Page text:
My name is Heather, and I'm a sixth grade English teacher in Arlington, Mass. I've never had a blog before, but this seems like an awesome place to put all my loves in one place: writing, education, and providing useful information. So here goes!
Each blog post will feature helpful hints & resources for teachers, tutors, and students alike. Everything I put up will be tried and proven effective by me, my colleagues, or my students.
So begins blog post #1:
A few years ago, I swore by flash cards as a way of drilling myself on memorizable test material. I would spend hours slaving over stacks of color-coded index cards, carefully inscribing the name of the concept on the blank side, the definition and other
useful material on the little blue lines on the back.
Fast-forward to today. Nobody has time for that-- not when...
First, let me agree that online tutoring can be much more difficult to do well than in-person tutoring. To tutor online a tutor must have much more skill in evaluating students, and more skill in presenting the material. In addition, in comparison with
in-person tutoring, online tutoring takes considerably more time. I will deal with these factors in the discussion below.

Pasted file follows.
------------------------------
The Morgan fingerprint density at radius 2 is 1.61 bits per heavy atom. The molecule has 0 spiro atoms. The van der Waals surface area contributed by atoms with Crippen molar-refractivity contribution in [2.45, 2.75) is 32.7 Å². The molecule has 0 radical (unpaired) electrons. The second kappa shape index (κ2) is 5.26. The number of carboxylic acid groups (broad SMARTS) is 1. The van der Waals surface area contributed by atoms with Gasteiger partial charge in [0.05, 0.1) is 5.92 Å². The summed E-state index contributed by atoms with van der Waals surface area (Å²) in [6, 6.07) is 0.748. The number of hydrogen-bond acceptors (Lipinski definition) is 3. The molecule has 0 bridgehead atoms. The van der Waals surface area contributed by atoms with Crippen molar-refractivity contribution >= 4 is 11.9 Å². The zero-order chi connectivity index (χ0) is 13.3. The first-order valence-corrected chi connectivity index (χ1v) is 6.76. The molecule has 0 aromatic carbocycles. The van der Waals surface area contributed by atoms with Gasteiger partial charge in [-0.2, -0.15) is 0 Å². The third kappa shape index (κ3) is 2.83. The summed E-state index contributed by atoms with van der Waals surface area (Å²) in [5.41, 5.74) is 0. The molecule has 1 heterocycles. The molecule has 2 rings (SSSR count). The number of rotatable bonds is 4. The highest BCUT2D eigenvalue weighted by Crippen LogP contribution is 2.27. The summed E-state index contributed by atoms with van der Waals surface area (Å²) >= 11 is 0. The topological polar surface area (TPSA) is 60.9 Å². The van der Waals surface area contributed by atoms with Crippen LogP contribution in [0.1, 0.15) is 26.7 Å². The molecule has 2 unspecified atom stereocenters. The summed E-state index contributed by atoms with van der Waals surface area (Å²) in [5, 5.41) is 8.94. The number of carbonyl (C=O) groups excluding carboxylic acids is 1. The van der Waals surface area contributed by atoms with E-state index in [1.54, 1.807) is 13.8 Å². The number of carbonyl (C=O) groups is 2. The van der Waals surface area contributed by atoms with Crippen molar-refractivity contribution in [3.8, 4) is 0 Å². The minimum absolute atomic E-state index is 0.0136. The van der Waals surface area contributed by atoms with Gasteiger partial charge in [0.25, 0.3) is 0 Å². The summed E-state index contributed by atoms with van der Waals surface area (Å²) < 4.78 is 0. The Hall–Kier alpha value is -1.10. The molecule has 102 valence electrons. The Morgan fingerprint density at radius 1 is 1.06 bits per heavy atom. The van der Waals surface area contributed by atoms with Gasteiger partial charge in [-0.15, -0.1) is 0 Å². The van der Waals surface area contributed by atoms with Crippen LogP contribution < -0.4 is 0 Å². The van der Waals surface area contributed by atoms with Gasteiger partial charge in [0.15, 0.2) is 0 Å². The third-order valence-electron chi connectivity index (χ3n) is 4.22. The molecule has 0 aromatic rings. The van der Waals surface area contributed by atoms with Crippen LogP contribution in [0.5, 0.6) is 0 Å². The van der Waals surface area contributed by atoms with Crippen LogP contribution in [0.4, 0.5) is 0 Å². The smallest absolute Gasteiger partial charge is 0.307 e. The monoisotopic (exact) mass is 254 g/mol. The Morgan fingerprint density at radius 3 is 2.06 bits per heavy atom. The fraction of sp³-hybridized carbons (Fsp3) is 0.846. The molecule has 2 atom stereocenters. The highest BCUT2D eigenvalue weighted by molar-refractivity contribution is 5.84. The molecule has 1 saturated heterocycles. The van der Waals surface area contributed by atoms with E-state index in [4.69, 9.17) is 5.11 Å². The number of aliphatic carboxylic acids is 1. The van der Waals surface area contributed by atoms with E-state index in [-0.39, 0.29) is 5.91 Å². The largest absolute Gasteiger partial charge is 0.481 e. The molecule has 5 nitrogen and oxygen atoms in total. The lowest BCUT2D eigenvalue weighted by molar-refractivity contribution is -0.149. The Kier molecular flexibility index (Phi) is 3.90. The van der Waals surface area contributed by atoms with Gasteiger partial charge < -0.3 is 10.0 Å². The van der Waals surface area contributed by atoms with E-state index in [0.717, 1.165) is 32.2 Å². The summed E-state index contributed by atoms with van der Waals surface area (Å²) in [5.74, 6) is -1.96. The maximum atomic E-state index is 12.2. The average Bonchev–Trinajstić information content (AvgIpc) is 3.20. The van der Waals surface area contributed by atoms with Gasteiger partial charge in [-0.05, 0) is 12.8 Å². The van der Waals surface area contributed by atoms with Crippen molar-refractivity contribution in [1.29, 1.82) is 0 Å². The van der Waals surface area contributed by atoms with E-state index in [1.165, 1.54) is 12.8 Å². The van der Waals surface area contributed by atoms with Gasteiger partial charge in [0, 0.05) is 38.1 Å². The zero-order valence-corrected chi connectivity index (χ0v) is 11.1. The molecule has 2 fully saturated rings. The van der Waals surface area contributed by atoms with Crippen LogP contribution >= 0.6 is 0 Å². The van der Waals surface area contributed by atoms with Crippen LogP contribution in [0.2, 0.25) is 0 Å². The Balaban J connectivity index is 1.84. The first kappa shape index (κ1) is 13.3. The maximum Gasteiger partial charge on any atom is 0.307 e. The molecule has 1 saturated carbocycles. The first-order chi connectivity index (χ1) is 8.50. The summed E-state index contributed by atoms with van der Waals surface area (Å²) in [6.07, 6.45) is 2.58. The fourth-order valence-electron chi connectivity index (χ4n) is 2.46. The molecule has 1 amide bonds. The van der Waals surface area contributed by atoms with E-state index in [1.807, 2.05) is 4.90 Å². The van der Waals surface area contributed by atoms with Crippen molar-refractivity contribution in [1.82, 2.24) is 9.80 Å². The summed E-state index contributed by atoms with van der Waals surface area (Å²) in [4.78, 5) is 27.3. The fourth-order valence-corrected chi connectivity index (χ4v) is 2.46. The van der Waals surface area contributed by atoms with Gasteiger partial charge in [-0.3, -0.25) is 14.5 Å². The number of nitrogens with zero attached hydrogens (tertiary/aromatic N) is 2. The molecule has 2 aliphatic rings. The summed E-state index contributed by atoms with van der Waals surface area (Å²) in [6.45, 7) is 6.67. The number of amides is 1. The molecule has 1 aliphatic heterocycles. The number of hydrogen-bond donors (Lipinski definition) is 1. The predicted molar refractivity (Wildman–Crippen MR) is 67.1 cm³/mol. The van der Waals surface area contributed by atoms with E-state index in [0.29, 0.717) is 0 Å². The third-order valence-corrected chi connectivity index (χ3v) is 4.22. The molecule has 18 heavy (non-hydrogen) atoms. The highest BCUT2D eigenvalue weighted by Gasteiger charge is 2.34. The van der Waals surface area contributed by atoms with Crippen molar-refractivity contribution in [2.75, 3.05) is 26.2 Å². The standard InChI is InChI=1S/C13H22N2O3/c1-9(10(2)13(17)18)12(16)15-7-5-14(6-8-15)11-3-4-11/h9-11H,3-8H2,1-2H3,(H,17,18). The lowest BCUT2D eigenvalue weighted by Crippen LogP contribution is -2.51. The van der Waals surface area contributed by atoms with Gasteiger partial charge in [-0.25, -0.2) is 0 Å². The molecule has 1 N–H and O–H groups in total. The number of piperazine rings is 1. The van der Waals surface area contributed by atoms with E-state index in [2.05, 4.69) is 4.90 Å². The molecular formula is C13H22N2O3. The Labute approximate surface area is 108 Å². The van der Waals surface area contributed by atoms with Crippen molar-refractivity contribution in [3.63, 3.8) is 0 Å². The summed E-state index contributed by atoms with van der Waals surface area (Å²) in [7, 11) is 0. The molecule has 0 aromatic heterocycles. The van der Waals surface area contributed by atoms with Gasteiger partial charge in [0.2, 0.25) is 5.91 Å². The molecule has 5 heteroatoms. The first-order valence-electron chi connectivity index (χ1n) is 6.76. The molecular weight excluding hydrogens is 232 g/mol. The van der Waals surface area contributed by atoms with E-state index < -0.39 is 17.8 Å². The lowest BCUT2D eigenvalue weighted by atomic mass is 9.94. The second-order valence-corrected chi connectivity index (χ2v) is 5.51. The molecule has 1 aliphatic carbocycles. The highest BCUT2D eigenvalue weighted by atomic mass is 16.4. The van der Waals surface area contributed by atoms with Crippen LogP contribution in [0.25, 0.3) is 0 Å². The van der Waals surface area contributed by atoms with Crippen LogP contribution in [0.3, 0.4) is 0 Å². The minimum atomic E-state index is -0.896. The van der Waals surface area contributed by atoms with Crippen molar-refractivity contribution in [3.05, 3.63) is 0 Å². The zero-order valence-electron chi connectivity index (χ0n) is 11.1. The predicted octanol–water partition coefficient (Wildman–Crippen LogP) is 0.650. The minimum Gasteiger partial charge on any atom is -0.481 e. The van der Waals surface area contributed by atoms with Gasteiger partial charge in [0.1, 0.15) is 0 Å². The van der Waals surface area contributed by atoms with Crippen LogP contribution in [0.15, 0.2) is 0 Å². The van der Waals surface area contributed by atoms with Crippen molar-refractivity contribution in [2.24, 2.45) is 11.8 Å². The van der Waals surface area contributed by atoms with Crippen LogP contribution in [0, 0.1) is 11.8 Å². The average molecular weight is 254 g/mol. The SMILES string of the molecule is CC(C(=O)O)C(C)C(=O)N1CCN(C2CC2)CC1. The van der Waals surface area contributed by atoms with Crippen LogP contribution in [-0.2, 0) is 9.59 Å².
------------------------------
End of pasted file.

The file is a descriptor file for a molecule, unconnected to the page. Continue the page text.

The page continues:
There are several factors to consider in deciding to use an online tutoring solution.
1. Does the tutor's communication solution work for you?
Does the tutor offer you a free session so that you can evaluate the tutor's skill over the internet? Even if your prospective tutor is very experienced in the internet medium, his/her solution may not be appropriate for you and you need to know before you
make a commitment. Perhaps you don't have the right equipment or you are behind an internet firewall that prevents the tutor from communicating effectively with you.
2. How well...
The tricky thing about online classes is that sometimes assignment instructions are ambiguous or unclear, so students can easily misinterpret them. It's also easy for students to assume that other students in the class are doing assignments correctly, which
can result in a "herd mentality" and lead the entire class in the wrong direction (I've experienced this more than once). Clarifying something when the class physically meets every week is easy: You can read the instructor's body language and tone of voice
and receive immediate answers to your questions; but in an online environment it's harder to know when you've misconstrued something. Unless the instructor has very clear and thorough guidelines, and unless the students read them carefully, there
will be misunderstandings.
Hybrid classes (50% online) can also be misleading. You only have to show up to class once a week, but when you check Blackboard (or whatever online environment your instructor uses) suddenly...